Johann Comes Full Circle In His Debut EP, 'Becoming Routine'



Toronto-based singer-songwriter and multi-instrumentalist Johann takes us through the rocky roads of a relationship with his debut 5-track EP, 'Becoming Routine.'


One can easily recognize Johann's sound through his familiar vocal harmonies and unique drum arrangements. Inspired by acts like Toro y Moi, Tame Impala, and Beach House, Johann has quickly developed a unique approach to songwriting and production. He's showcased this in singles like "Time Killer" and, more recently, his debut EP, 'Becoming Routine.'


The project is inspired by 90s alternative rock acts like Weezer, Incubus, and Jeff Buckley. It sees Johann romanticize love affairs while acknowledging the obsession of a relationship's detriment more than the act of love itself.


This dynamic EP opens with the 1-minute vocal serenade and title track, "Becoming Routine." As we pop into what sounds like a cassette player, nostalgic and slightly filtered vocals pour through our speakers that sing of entering a new relationship. As the tender harmonies shift into a clearer tone, they expand on how someone is becoming their routine. Johann's optimistic approach opens the project on a cheerful yet slightly naive note.


Moving into track number two, "Feels Like (Babe You're All I Know)," we can already tell where this track is heading based on the title. As Johann's bright vocals and upbeat alternative rock instrumentals leap through our speakers, he expands on trying to forget someone after attempting to please them day in and out. We love the 90s rock vibes like buzzy guitar plug-ins and scratchy amplifiers. Johann's confusion about this relationship leads us forward.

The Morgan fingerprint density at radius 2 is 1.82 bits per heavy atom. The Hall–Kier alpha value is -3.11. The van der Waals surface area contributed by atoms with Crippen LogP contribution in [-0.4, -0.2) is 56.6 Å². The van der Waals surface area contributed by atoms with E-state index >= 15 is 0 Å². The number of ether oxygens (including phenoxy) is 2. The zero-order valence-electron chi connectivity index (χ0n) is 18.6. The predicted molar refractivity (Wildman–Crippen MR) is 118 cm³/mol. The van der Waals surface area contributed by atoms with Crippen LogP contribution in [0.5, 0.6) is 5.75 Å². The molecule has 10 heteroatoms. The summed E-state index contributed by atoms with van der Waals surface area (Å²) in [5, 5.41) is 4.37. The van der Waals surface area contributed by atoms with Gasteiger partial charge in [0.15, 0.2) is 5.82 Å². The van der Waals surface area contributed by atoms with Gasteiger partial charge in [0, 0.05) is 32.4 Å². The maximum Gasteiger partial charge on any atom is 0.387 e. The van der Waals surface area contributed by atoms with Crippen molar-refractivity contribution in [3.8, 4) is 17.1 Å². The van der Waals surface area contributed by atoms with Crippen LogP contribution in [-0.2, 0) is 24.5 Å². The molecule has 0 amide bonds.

In track three, "Montréal," Johann slows things down a bit and perhaps enters the EP's grooviest track. The mid-tempo and poised drums float through the verse as Johann's gentle harmonies and tender keys set an incredible vibe. We can feel some pain and turmoil in Johann's vocals, representing how the relationship might be taking a turn for the worst. Although Johann sings a very emotional message, we can't help but bop our heads to these glimmering alternative instrumentals.


Reaching the fourth track, "Time Killer (feat. Erin Espinosa)," we relish in the soothing and nostalgic pop harmonies Johann melts through our speakers. We've featured this track before, and we're so happy it made the cut for the project. It definitely represents a relationship's lowest point, a cathartic moment that feels like pleading to the heavens for some sort of sign. Those scenes are perfectly reflected in the wailing electric guitars, tight drum breaks, and chilling harmonies.


Landing on the EP's final track, "Surrendering Sunday," this song brings us into a place of acceptance and realizing that some people aren't cut out for each other. The song's first half serenades us with a warm acoustic guitar and Johann's reflective lyrics that paint scenes of realization and optimism. Before we know it, the song's second half-smokes our speakers with an exhilarating rock instrumental that carries us to the buzzy amplifiers on the project's end.